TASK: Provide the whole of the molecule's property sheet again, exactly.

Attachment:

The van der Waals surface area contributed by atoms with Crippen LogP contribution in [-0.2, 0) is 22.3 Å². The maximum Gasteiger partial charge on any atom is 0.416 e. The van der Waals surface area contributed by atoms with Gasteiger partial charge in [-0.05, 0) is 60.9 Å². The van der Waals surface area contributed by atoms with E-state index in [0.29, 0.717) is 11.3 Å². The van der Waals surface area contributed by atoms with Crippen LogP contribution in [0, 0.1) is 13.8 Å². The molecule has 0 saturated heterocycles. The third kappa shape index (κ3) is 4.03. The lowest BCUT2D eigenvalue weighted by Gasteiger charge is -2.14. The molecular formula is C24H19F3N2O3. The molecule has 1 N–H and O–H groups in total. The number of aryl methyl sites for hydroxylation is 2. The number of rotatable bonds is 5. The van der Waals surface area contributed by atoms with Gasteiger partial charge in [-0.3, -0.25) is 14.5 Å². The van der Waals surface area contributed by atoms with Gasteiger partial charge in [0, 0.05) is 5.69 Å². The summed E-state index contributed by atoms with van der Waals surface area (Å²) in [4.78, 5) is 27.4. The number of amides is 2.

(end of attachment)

The van der Waals surface area contributed by atoms with Crippen LogP contribution in [-0.2, 0) is 22.3 Å². The maximum Gasteiger partial charge on any atom is 0.416 e. The van der Waals surface area contributed by atoms with Gasteiger partial charge in [-0.05, 0) is 60.9 Å². The van der Waals surface area contributed by atoms with E-state index in [0.29, 0.717) is 11.3 Å². The van der Waals surface area contributed by atoms with Crippen LogP contribution in [0, 0.1) is 13.8 Å². The molecule has 0 saturated heterocycles. The third kappa shape index (κ3) is 4.03. The lowest BCUT2D eigenvalue weighted by Gasteiger charge is -2.14. The molecular formula is C24H19F3N2O3. The molecule has 1 N–H and O–H groups in total. The number of aryl methyl sites for hydroxylation is 2. The number of rotatable bonds is 5. The van der Waals surface area contributed by atoms with Gasteiger partial charge in [-0.3, -0.25) is 14.5 Å². The van der Waals surface area contributed by atoms with Gasteiger partial charge in [0, 0.05) is 5.69 Å². The summed E-state index contributed by atoms with van der Waals surface area (Å²) in [4.78, 5) is 27.4. The number of amides is 2.